Principal risks

Risk is inherent in all investing. The value of your investment in the fund, as well as the amount of return you receive on your investment, may fluctuate significantly. You may lose part or all of your investment in the fund or your investment may not perform as well as other similar investments. An investment in the fund is not insured or guaranteed by the Federal Deposit Insurance Corporation or by any bank or government agency. The following is an alphabetical list of the principal risks of investing in the fund.

Asset class risk. Securities or other assets in the fund’s portfolio may underperform in comparison to the general financial markets, a particular financial market or other asset classes.

Assets under management (AUM) risk. From time to time a third party, LMPFA and/or affiliates of LMPFA or a fund may invest in the fund and hold its investment for a specific period of time in


Western Asset Short Duration Income ETF   3

order to facilitate commencement of the fund’s operations or to allow for the fund to achieve size or scale. There can be no assurance that any such entity would not redeem its investment or that the size of the fund would be maintained at such levels.

Asset-backed and mortgage-backed securities risk. MBS and ABS are subject to credit, interest rate, prepayment and extension risks. These securities also are subject to risk of default on the underlying mortgage or asset, particularly during periods of economic downturn. When market interest rates increase, the market values of MBS decline. At the same time, however, mortgage refinancings and prepayments slow, which lengthens the effective duration of these securities. As a result, the negative effect of the interest rate increase on the market value of MBS is usually more pronounced than it is for other types of fixed income securities, potentially increasing the volatility of the fund. Conversely, when market interest rates decline, while the value of MBS may increase, the rate of prepayment of the underlying mortgages also tends to increase, which shortens the effective duration of these securities. MBS are also subject to the risk that underlying borrowers will be unable to meet their obligations and the value of property that secures the mortgage may decline in value and be insufficient, upon foreclosure, to repay the associated loan. Investments in ABS are subject to similar risks. Payment of principal and interest on ABS is dependent largely on the cash flows generated by the assets backing the securities. The risk of loss due to default on private MBS and ABS is historically higher because neither the U.S. government nor an agency or instrumentality has guaranteed them. MBS and ABS are subject to heightened liquidity risk and the liquidity of MBS and ABS may change over time.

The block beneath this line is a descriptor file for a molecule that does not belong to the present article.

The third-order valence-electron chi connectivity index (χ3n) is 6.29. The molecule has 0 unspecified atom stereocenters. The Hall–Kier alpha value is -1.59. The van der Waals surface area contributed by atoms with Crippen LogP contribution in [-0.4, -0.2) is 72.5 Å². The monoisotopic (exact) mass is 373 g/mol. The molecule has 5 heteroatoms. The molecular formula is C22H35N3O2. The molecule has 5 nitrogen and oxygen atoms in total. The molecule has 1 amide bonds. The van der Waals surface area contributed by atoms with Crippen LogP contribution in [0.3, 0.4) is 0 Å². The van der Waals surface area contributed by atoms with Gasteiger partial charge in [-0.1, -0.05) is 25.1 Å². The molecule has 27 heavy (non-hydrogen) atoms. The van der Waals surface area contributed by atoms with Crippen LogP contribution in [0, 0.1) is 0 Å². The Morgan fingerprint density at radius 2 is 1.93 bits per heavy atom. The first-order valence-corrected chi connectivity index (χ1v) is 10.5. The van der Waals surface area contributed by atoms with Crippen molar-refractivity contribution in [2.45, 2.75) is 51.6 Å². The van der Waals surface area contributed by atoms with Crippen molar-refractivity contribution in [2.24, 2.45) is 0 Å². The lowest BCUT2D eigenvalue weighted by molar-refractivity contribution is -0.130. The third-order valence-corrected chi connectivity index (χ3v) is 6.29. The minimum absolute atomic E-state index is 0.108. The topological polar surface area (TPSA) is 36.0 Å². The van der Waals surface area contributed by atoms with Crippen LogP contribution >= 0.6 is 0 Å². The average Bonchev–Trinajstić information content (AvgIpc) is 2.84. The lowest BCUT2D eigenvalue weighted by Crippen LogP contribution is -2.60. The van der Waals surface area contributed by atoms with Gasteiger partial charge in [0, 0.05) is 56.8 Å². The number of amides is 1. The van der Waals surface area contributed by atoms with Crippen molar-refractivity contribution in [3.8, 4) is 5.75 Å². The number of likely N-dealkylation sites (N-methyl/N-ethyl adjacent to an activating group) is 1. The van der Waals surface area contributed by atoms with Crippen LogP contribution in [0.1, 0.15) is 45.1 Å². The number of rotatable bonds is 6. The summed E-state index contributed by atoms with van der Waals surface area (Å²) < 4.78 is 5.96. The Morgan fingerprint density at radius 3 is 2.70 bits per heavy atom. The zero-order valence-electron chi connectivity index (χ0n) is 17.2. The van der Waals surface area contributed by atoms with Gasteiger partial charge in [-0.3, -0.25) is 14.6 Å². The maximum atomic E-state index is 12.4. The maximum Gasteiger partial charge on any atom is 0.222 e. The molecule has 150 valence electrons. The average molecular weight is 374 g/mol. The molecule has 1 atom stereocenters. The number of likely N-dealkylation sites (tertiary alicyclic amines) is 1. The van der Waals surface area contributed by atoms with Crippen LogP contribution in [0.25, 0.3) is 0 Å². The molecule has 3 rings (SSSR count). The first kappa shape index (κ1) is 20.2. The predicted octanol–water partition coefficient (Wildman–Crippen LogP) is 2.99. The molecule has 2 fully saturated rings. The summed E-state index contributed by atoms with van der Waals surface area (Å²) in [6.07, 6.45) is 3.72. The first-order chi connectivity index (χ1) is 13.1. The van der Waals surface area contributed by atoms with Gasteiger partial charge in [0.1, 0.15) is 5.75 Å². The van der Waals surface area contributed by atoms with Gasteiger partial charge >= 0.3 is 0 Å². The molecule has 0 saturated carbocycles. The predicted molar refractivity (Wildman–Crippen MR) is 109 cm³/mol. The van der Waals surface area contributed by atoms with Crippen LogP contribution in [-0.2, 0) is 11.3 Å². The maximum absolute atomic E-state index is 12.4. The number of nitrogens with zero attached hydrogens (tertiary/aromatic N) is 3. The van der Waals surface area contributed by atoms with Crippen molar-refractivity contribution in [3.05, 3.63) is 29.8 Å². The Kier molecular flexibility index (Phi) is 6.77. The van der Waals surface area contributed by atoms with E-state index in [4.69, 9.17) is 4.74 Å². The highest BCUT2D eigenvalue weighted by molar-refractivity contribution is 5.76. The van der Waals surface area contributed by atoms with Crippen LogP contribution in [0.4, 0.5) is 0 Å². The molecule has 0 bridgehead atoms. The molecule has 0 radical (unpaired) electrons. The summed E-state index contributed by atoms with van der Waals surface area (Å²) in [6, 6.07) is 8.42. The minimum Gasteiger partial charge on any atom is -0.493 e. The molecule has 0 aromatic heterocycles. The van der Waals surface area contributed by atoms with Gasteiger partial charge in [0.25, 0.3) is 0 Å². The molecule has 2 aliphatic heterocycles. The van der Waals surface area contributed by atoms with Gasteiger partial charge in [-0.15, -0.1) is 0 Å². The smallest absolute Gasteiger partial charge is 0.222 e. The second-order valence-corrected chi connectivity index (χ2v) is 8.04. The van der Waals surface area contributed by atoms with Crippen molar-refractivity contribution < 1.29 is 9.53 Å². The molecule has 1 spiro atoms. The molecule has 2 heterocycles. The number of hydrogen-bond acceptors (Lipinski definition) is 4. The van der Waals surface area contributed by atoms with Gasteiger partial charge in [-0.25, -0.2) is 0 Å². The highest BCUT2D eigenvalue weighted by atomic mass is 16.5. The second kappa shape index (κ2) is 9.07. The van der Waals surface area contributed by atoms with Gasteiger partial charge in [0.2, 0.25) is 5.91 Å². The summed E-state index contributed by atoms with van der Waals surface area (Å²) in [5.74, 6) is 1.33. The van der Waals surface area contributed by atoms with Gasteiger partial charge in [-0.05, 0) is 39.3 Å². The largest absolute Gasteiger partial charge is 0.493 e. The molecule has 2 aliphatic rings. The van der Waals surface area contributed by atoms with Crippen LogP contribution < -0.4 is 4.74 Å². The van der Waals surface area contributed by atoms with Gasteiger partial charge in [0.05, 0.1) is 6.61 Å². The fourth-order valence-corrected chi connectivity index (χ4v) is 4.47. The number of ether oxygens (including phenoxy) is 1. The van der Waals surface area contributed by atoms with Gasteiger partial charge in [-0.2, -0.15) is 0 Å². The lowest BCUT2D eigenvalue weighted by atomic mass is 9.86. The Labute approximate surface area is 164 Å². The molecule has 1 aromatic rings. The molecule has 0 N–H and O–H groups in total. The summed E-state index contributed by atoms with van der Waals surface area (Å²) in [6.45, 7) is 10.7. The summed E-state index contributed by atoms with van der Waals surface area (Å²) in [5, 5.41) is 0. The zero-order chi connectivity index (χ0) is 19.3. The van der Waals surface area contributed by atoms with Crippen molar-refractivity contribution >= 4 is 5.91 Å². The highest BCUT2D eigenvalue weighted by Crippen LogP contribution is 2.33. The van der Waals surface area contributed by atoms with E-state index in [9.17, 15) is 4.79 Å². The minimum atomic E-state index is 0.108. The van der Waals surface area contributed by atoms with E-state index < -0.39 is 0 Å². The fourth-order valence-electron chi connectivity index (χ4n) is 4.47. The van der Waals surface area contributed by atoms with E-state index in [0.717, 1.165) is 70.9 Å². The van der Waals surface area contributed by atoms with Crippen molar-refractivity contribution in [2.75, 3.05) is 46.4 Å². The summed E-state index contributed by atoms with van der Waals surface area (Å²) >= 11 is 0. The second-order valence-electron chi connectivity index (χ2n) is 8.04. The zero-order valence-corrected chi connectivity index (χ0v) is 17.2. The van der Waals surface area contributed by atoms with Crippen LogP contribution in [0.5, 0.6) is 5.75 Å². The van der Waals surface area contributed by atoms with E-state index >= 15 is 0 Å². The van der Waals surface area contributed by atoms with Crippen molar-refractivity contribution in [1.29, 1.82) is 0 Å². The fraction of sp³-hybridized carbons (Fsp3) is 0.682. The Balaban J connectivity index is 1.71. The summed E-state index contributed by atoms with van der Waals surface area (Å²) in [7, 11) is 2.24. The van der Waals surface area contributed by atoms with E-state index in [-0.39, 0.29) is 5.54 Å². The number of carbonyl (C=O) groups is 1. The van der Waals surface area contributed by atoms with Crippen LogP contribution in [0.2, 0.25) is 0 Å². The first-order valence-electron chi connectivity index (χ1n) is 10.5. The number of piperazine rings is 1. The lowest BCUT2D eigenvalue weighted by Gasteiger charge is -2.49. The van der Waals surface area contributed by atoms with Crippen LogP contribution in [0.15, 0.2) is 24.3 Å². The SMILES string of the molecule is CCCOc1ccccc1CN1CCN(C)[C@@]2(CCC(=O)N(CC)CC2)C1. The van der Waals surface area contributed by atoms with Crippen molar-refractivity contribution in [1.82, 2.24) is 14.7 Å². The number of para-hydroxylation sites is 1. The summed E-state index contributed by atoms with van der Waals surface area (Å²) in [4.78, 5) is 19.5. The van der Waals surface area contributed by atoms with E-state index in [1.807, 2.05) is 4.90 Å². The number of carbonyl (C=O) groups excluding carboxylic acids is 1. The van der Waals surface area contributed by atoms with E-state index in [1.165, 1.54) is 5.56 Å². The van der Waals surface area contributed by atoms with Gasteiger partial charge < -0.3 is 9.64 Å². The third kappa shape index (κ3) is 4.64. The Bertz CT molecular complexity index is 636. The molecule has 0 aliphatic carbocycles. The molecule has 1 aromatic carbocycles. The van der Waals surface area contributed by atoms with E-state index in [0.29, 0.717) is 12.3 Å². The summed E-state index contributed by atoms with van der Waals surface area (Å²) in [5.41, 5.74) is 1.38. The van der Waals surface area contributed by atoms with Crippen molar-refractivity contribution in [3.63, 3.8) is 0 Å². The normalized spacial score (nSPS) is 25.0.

Authorized Participant concentration risk. Only an Authorized Participant may engage in creation or redemption transactions directly with the fund. The fund has a limited number of institutions that act as Authorized Participants. To the extent that these institutions exit the business or are unable to proceed with creation and/or redemption orders with respect to the fund and no other Authorized Participant is able to step forward to create or redeem, in either of these cases, fund shares may trade at a discount to net asset value (“NAV”) and possibly face trading halts and/or delisting.